June 22, 2023
By Beth Ann Bauman, faculty, writing for children and young adults faculty
Recently, I had a conversation with a writer friend in which we shared some highs and lows. We’re both chugging along on our novels and have made some discoveries we feel darn good about, but there are places in the stories we’re stuck too. We hashed it out, talked about what hadn’t worked and new ideas we’re exploring. All told, we cheered each other on and felt a little more equipped to tackle our challenges. This is the kind of conversation I’ve had countless times with fellow writers. To write, to create, is to wrestle. The work rarely comes out whole. We explore and discover. We back up and delete. The push-pull of creation is par for the course. The acerbic Flannery O’Connor wrote: “There's a certain grain of stupidity that the writer of fiction can hardly do without, and this is the quality of having to stare, of not getting the point at once. The longer you look at one object, the more of the world you see in it; and it's well to remember that the serious fiction writer always writes about the whole world.”
In this post, I’d like to share some of the most useful tips I know that can make the writing process a little easier.
Annie Dillard in her seminal writing text The Writing Life says this:
“One of the things I know about writing is this: spend it all, shoot it, play it, lose it, all, right away, every time. Do not hoard what seems good for a later place in the book or for another book; give it, give it all, give it now. The impulse to save something good for a better place later is the signal to spend it now. Something more will arise for later, something better. These things fill from behind, from beneath, like well water.”
I’ve found this to be absolutely true, and it seems to me what’s she really talking about is following intuition. Consider that when we’re working our subconscious minds have been activated and all sorts of ideas are brewing and bubbling up—ideas half-born, mysterious glimmers, moments we envision playing out far down the line in our work. I think many of us want to write in a linear way—this happens, then this, then this—maybe because our brains are wired for the approach. And we might think hoarding for later is a good approach as well. But what I’ve found to be truer is when I explore a part that seems disconnected from what I’m writing now, that’s kind of vague and misty at this point but nonetheless tugging at me, I often make a good discovery. By exploring it and stepping away from chronology, I discover something about the now of my story, something that informs character or conflict or theme. For me, it comes down to trusting intuition, to follow impulses to see what they unlock. For me, writing is all about unlocking.
Judging your work too harshly? Questioning everything and losing confidence? Here’s Kurt Vonnegut’s excellent advice:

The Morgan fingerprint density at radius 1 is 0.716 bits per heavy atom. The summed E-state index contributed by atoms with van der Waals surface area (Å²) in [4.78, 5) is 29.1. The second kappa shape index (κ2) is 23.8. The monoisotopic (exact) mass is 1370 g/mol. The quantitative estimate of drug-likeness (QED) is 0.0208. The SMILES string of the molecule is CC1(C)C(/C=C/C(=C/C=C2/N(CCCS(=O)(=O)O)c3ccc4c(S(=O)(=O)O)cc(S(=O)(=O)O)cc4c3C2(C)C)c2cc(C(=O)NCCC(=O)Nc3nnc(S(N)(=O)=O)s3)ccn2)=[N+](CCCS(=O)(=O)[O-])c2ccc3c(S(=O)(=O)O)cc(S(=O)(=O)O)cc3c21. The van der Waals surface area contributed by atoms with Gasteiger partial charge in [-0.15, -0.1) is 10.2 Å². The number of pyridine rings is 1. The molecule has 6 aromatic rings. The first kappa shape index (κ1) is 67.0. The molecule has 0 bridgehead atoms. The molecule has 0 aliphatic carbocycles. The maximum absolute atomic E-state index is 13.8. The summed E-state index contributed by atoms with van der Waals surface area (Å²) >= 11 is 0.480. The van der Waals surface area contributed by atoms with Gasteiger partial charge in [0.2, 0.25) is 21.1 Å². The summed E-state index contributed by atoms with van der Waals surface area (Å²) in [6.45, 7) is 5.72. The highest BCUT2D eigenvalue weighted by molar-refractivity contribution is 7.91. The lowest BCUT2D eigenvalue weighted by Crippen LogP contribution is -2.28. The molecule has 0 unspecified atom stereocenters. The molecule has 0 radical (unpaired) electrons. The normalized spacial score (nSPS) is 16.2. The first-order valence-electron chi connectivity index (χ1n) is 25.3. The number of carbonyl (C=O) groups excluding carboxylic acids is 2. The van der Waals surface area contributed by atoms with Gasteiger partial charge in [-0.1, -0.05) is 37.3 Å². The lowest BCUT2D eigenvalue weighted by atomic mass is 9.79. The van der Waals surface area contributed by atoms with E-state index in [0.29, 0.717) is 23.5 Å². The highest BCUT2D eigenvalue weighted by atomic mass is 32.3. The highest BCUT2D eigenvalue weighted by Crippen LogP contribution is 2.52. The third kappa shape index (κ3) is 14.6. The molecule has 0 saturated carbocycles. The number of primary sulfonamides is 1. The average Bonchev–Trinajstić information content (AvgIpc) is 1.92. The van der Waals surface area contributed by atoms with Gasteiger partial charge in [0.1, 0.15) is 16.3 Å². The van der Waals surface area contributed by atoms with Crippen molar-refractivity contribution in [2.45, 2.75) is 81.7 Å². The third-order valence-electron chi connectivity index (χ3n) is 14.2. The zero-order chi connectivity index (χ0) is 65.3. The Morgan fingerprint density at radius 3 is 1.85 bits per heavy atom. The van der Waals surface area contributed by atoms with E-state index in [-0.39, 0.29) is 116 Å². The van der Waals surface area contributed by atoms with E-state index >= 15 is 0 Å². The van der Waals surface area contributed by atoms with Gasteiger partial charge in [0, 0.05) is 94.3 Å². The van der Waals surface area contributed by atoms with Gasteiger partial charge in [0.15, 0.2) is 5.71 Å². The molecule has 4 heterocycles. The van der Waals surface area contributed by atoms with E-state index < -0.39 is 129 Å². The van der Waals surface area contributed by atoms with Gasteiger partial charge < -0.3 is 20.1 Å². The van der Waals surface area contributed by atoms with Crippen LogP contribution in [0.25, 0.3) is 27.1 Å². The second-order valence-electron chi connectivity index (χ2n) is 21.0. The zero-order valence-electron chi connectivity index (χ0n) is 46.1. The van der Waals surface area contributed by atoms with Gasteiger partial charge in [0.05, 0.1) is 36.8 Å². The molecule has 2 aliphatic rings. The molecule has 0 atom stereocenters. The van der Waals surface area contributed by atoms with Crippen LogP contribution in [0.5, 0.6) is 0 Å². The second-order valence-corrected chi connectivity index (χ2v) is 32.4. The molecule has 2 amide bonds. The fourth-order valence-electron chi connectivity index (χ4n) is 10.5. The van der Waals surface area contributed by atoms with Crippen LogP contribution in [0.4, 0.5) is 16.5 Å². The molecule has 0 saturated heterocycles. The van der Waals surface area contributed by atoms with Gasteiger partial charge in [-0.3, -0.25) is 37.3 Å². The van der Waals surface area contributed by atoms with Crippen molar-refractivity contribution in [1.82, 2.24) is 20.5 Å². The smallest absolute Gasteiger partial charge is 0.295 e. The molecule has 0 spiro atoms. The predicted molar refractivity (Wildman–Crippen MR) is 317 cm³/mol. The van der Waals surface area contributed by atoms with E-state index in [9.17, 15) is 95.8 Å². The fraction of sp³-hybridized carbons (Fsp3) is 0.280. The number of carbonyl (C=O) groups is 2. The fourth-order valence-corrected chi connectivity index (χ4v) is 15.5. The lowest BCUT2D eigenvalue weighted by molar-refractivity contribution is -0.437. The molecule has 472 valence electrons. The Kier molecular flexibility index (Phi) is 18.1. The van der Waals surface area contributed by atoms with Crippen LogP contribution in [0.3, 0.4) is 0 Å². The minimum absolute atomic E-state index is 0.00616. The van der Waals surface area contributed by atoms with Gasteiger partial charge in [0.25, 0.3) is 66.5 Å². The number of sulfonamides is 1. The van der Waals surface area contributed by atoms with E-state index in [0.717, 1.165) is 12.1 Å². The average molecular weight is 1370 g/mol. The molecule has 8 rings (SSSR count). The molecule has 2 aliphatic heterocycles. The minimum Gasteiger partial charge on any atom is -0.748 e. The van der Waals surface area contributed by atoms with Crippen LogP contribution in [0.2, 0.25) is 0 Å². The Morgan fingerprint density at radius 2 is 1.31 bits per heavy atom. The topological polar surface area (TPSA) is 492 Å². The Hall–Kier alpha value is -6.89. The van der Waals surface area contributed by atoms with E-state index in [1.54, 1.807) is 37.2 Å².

"Write to please just one person. If you open a window and make love to the world, so to speak, your story will get pneumonia."
Let’s face it: it’s daunting to think about audience, the faceless masses judging your every word. Instead, what kid, teen, friend, or loved one would fancy the project you’re working on? Write to that reader, holding him or her in your heart and mind’s eye. This will also disabuse you of trying to sound a certain way. Trying to sound “writerly” is a death knell in fiction. Writing to please one person will make the process natural and enjoyable, paradoxically helping you to meet your high standards.
And finally, a word about patience, something we could all use more of. We live in a fast-paced, results-driven world. We hold high expectations for ourselves and the work, and as such, we sometimes demand too much too soon, leading to frustration. I think the antidote is to allow ourselves the time and space to explore. I’ve learned to be flexible and switch gears when more organic things show up in the work that are better than my original intentions. I’ve learned to get comfortable with uncertainty and trust I’ll find my way. I’m learning to cultivate patience. To think of patience not just as a virtue, but as a skill that can be learned and developed. I’ll give Richard Bausch, prize-winning short story writer, the last word on the topic:
"Remember that a good writing day ought to be simply any day you worked. So just work. The hell with all that anxiety about what may or may not come when you do work. Quit expecting it to dance for you. It’s not about you, finally. It’s about itself. Spend the time. And that’s a good day. That’s a gift."
Beth Ann Bauman is the author of a short story collection Beautiful Girls and two YA novels, Rosie and Skate and Jersey Angel.